Wednesday 26 October 2016

Bid to change building regulations in US after Berkeley balcony tragedy


Workmen examine the damage at the scene of a 4th-story apartment building balcony collapse in Berkeley, California
Workmen examine the damage at the scene of a 4th-story apartment building balcony collapse in Berkeley, California
Clodagh Cogley

US politicians are to be again asked to back new construction oversight regulations to avoid any repeat of the Berkeley balcony tragedy in which six students died.

The California State Senate refused by a single vote to pass new oversight regulations last month - but it has now emerged a new revised bill will be brought forward next January.

Six students - five of whom were Irish - died when a fourth-storey balcony collapsed in the San Francisco suburb of Berkeley on June 16.

Seven other Irish students were badly injured when the timber-supported balcony at the Library Gardens complex collapsed during a 21st birthday party, throwing 13 students onto the concrete pavement below.

Six timber balcony support beams failed due to dry rot, despite the fact that the complex was only built in 2007.

Central to the proposed new California regulations will be the mandatory reporting of all claim settlements by construction firms and sub-contractors.

Three separate investigations are now under way into the June 16 tragedy.

There are twin-track civil and criminal investigations by Alameda County District-Attorney Nanci O'Malley. Meanwhile, the Contractors State Licensing Board (CSLB), which regulates California's 300,000 building firms and operators, is also reviewing what happened.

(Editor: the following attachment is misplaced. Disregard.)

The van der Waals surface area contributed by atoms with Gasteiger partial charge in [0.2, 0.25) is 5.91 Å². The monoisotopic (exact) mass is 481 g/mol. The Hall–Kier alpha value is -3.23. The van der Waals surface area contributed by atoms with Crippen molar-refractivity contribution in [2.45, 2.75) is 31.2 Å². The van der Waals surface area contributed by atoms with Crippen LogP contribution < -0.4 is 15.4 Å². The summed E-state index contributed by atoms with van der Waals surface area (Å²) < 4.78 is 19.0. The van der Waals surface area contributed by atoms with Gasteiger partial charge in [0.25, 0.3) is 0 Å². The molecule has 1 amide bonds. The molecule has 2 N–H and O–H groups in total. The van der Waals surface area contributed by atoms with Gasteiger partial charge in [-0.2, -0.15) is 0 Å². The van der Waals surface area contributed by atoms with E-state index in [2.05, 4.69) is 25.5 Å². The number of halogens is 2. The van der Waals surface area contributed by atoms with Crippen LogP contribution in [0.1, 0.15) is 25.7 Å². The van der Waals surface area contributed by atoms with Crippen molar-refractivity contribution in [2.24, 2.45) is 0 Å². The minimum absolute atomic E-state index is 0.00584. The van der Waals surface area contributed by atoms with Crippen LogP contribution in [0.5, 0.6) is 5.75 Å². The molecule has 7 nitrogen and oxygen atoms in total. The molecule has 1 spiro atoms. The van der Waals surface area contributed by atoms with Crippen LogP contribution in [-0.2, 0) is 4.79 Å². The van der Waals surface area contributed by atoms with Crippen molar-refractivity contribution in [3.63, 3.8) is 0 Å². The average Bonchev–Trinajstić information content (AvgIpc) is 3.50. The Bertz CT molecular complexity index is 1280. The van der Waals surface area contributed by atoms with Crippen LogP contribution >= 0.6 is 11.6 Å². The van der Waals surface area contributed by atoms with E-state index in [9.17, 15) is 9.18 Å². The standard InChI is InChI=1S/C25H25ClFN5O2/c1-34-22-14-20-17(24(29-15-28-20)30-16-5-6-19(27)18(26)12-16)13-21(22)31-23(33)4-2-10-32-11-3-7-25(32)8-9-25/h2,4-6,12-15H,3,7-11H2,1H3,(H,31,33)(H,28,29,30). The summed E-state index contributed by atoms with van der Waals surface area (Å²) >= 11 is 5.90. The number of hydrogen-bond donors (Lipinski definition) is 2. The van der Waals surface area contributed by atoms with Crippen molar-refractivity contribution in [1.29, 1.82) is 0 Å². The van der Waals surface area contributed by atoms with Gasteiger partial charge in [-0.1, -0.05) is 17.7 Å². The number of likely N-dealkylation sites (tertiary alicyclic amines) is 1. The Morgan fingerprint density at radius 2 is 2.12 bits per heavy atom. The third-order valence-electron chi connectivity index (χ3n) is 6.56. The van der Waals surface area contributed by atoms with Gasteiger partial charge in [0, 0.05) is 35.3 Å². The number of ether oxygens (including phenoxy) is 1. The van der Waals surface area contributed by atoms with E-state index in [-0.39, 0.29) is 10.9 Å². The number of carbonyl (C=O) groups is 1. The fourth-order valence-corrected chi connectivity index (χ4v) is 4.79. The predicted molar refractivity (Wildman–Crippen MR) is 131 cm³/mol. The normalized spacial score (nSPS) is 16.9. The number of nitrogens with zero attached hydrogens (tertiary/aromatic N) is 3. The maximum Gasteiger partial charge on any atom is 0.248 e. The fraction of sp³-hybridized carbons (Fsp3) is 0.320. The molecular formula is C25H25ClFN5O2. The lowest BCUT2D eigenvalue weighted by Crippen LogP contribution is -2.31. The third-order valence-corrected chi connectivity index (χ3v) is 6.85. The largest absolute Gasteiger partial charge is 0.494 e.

The proposed new mandatory State reporting regulation is linked to the fact the CSLB were unaware that Segue Construction, which built the Library Gardens complex, had paid out €23m ($26.5m) in lawsuit settlements linked to construction complaints over the previous five years.

California State Senator Jerry Hill has said it was clear construction review regulations introduced in 2001 were not working as intended.

His Democrat Party colleague, Loni Hancock, vowed to continue to work on the proposed regulatory overhaul.

However, the Assembly Business and Professions Committee in the California Senate were concerned that the proposed regulation was being brought forward before the results of the investigation had been published.

In addition, the new oversight measures attracted vehement opposition from powerful construction industry lobby groups.

The California Building Industry Association (CBIA) - one of the most influential construction groups in the US - warned against a knee-jerk reaction to the Berkeley tragedy.

CBIA official Nick Cammarota said any use of construction settlements as an possible indicator for problematic construction firms was misleading, given that many issues arise from sub-contractors and not the firm listed in the legal papers.

"You think in voting for this bill you are doing something to help public safety, but you are actually protecting bad actors," he said.

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